BB: Again, I can't say that I've noticed any difference this year. I'd say there's not a lot of it period, but it's certainly way less, way, way less than what there is at the 53 cut, just to pick another period of time or maybe the week before, like at the 75 cut. There's a lot more conversations there about the makeup of your team and who you need and who might be extra and those kind of things. You're looking at a 16-week season at that point. Now you're looking at a much shorter window. I'd say every team in the league is dealing with some type of personnel issues so where you have extra depth is probably less than what it was in September and your needs based on whatever players you've lost are probably greater than they were in September. Therefore, you need more, there's less available, it's a shorter season, you're trading for a guy for just a short amount of time. How quickly can you get him ready, how productive will it be, was it really worth it? Is it worth it to the team who is trading away the player to get not very much for somebody versus just keeping him and playing with him even though you get something for him but it isn't really worth it? You'd rather have him for those seven, eight games, whatever is left than some pick at the end of the draft that you might not think has a lot of value, especially if you're worried about your depth at that position with the player that you're moving. Usually when you have that kind of depth, you see more of those trades I think in September when, A – the value is higher and, B – teams have more depth at that position so it's easier for them to move the player because they have other guys at that point but two months later, they have less depth at that position and they're less likely to move them. That's just one man's opinion; it's not a survey of the league or anything. It's hard to get a guy ready in a short amount of time. I don't know much about baseball, but maybe a third baseman on this team, put him at third base on the other team and let him hit. How much is there involved? I'm sure there's some but it's not like playing left guard, having 20 different protections and two dozen running plays and a dozen different defenses you have to block every week. It's a little more involved.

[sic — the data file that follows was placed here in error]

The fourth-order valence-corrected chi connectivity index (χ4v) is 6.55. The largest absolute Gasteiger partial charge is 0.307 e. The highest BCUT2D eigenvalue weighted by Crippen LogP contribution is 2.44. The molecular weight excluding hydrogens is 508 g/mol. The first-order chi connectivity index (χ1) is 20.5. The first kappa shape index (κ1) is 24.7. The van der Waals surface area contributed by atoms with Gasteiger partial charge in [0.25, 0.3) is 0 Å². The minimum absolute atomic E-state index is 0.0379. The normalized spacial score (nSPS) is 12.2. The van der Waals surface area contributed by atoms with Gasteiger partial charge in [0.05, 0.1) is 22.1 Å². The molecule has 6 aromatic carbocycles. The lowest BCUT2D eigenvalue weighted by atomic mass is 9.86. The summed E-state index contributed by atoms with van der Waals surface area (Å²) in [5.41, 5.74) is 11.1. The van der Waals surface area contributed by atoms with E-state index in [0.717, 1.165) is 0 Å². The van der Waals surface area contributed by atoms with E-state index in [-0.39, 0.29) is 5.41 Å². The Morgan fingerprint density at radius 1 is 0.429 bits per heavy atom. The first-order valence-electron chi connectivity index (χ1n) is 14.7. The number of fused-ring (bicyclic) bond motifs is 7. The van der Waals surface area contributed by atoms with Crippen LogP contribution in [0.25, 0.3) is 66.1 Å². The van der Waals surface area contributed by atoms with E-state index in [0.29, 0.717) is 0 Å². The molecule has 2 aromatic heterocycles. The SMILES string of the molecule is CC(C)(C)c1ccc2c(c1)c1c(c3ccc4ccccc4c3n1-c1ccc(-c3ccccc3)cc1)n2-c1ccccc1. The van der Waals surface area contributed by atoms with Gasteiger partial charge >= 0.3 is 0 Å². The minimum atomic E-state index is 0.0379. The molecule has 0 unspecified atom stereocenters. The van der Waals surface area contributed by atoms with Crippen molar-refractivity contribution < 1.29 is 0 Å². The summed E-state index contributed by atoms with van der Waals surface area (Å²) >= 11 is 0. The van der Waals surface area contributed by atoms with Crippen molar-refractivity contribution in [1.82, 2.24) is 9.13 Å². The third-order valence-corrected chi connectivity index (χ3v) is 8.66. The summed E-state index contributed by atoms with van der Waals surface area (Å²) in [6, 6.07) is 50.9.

Q: Tom Brady's name popped up on the injury report yesterday. Was he injured in practice or was that more of a maintenance type thing?